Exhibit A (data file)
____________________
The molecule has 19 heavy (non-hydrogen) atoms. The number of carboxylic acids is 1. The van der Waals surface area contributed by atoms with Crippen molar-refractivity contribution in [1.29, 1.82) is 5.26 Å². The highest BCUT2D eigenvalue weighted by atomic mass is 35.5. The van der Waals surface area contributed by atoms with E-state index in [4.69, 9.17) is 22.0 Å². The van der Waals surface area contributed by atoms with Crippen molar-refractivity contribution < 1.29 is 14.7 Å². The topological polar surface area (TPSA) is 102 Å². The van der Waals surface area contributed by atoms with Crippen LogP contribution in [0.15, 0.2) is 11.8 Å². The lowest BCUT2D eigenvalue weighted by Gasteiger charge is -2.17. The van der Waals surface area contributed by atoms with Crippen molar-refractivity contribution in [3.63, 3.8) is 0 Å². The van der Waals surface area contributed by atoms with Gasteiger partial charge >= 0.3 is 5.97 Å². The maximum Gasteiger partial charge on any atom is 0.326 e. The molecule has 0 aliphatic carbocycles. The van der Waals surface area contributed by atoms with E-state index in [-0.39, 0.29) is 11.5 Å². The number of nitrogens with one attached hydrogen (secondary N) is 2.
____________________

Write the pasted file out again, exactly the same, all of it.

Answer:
The molecule has 19 heavy (non-hydrogen) atoms. The number of carboxylic acids is 1. The van der Waals surface area contributed by atoms with Crippen molar-refractivity contribution in [1.29, 1.82) is 5.26 Å². The highest BCUT2D eigenvalue weighted by atomic mass is 35.5. The van der Waals surface area contributed by atoms with E-state index in [4.69, 9.17) is 22.0 Å². The van der Waals surface area contributed by atoms with Crippen molar-refractivity contribution < 1.29 is 14.7 Å². The topological polar surface area (TPSA) is 102 Å². The van der Waals surface area contributed by atoms with Crippen LogP contribution in [0.15, 0.2) is 11.8 Å². The lowest BCUT2D eigenvalue weighted by Gasteiger charge is -2.17. The van der Waals surface area contributed by atoms with Crippen molar-refractivity contribution in [3.63, 3.8) is 0 Å². The van der Waals surface area contributed by atoms with Gasteiger partial charge >= 0.3 is 5.97 Å². The maximum Gasteiger partial charge on any atom is 0.326 e. The molecule has 0 aliphatic carbocycles. The van der Waals surface area contributed by atoms with E-state index in [-0.39, 0.29) is 11.5 Å². The number of nitrogens with one attached hydrogen (secondary N) is 2.